The liquid limit of peat and its application to the understanding of Irish blanket bog failures

Yang, J. and Dykes, A.P. (2006) The liquid limit of peat and its application to the understanding of Irish blanket bog failures. Landslides, 3(3), pp. 205-216. ISSN (print) 1612-510X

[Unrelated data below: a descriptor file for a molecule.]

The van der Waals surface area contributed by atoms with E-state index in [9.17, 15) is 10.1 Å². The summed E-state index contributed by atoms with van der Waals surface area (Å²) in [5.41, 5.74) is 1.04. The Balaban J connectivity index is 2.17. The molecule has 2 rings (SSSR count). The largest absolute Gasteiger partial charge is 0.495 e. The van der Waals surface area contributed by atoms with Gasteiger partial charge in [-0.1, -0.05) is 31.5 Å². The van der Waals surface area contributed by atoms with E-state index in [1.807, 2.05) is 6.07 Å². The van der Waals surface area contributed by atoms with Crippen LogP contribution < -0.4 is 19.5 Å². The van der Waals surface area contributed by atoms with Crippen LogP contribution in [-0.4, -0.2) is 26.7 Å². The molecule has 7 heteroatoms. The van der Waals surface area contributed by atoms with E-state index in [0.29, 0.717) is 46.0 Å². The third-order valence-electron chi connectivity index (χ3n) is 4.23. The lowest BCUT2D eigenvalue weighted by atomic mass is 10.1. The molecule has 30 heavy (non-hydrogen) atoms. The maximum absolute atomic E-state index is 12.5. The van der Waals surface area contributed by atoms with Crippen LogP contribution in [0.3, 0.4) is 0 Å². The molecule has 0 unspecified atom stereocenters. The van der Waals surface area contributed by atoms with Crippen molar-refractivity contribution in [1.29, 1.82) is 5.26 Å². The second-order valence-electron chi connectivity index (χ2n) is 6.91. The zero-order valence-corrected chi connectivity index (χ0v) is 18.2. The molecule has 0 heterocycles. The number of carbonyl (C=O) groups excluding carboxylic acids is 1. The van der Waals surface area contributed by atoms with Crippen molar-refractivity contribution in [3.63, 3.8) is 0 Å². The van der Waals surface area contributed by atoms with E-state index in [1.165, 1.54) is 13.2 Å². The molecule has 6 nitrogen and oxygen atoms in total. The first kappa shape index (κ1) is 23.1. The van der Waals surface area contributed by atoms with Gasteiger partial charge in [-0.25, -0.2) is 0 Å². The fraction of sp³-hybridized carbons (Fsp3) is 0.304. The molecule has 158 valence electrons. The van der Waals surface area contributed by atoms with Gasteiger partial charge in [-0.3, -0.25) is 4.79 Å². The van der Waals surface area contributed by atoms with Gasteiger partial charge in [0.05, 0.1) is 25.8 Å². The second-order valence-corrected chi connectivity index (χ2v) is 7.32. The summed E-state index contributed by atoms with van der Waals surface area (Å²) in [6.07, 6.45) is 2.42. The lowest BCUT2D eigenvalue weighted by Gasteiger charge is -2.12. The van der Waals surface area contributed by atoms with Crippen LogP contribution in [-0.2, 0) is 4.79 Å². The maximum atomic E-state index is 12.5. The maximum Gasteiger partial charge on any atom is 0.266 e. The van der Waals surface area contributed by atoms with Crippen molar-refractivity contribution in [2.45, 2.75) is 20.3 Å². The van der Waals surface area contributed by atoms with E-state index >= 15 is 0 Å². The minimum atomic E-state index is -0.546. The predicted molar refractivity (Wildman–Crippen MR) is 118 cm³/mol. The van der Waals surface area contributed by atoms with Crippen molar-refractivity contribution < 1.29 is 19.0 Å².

Catastrophic failures of blanket bogs, involving the escape and outflow of large volumes of semi-liquid basal peat, are well-known phenomena in Ireland but have only very rarely been reported from elsewhere in the world. Their precise causes and mechanisms are as yet unclear. The liquid limit (wL) was identified as a potentially useful indicator of the susceptibility of peat to such failure because peat has extremely high natural water contents and, as an index property, wL takes no account of the properties or structures of highly heterogeneous intact peat. However, the usual procedure for determining the wL of peat is not fully standardised. Prepared samples will normally include potentially highly reactive particles of disrupted fibres and wood fragments that would not be present in such freshly disintegrated form in the field. This paper presents results from wL determinations of peat obtained from the scar margins of three bog failures in northwest Ireland, using four different test procedures including a method involving wet-sieving of the peat to separate the humified <425-μm fraction for testing without incorporating artificially fragmented particles of fibres. The sampled peat was classified as H8–H10 according to the von Post humification scale. The fibre contents varied between the sites, but the ash contents were <3% in all but one test sample, and bulk densities (dry and field-wet) of the peat from all three sites were almost identical. wL results from the wet-sieving method were 708–785%, compared with 633–980% from the standard method. The highest measured field water contents exceeded the wet-sieved wL for all three of the field sites. Tests of cone penetration into intact peat cores demonstrated the influence of the reinforcing effect of in situ fibres. The results strongly suggest the need to adopt a fully standardised procedure for determining the wL of peat. Additional shear vane measurements of intact and remoulded peat from a bog failure in Northern Ireland indicated a very high ‘strength sensitivity’. This leads to the suggestion that a slight disturbance of basal peat can lead to a loss of strength that rapidly propagates as local stresses change and cause further remoulding as water contents exceed wL.

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